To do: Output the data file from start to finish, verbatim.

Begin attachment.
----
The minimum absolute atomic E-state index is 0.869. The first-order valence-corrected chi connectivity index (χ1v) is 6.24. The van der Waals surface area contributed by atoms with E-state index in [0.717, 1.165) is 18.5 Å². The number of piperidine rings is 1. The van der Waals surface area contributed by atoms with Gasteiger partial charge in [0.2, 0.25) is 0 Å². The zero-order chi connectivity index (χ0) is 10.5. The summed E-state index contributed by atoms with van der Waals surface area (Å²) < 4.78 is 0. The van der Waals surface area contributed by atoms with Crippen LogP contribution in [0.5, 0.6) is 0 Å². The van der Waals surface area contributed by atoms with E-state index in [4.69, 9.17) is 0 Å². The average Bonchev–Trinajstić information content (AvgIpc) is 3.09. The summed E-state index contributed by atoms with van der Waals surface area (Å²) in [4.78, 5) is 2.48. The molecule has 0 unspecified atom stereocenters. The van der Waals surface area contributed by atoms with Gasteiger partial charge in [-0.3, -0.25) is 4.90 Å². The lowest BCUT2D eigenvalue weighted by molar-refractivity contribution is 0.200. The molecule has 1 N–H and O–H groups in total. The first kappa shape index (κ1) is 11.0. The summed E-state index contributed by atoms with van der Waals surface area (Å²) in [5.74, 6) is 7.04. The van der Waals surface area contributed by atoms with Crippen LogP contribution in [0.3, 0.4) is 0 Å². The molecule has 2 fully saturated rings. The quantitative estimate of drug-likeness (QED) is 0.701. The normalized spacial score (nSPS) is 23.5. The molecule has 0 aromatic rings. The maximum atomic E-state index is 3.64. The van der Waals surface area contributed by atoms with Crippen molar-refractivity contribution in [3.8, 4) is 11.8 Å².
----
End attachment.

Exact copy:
The minimum absolute atomic E-state index is 0.869. The first-order valence-corrected chi connectivity index (χ1v) is 6.24. The van der Waals surface area contributed by atoms with E-state index in [0.717, 1.165) is 18.5 Å². The number of piperidine rings is 1. The van der Waals surface area contributed by atoms with Gasteiger partial charge in [0.2, 0.25) is 0 Å². The zero-order chi connectivity index (χ0) is 10.5. The summed E-state index contributed by atoms with van der Waals surface area (Å²) < 4.78 is 0. The van der Waals surface area contributed by atoms with Crippen LogP contribution in [0.5, 0.6) is 0 Å². The van der Waals surface area contributed by atoms with E-state index in [4.69, 9.17) is 0 Å². The average Bonchev–Trinajstić information content (AvgIpc) is 3.09. The summed E-state index contributed by atoms with van der Waals surface area (Å²) in [4.78, 5) is 2.48. The molecule has 0 unspecified atom stereocenters. The van der Waals surface area contributed by atoms with Gasteiger partial charge in [-0.3, -0.25) is 4.90 Å². The lowest BCUT2D eigenvalue weighted by molar-refractivity contribution is 0.200. The molecule has 1 N–H and O–H groups in total. The first kappa shape index (κ1) is 11.0. The summed E-state index contributed by atoms with van der Waals surface area (Å²) in [5.74, 6) is 7.04. The van der Waals surface area contributed by atoms with Crippen LogP contribution in [0.3, 0.4) is 0 Å². The molecule has 2 fully saturated rings. The quantitative estimate of drug-likeness (QED) is 0.701. The normalized spacial score (nSPS) is 23.5. The molecule has 0 aromatic rings. The maximum atomic E-state index is 3.64. The van der Waals surface area contributed by atoms with Crippen molar-refractivity contribution in [3.8, 4) is 11.8 Å².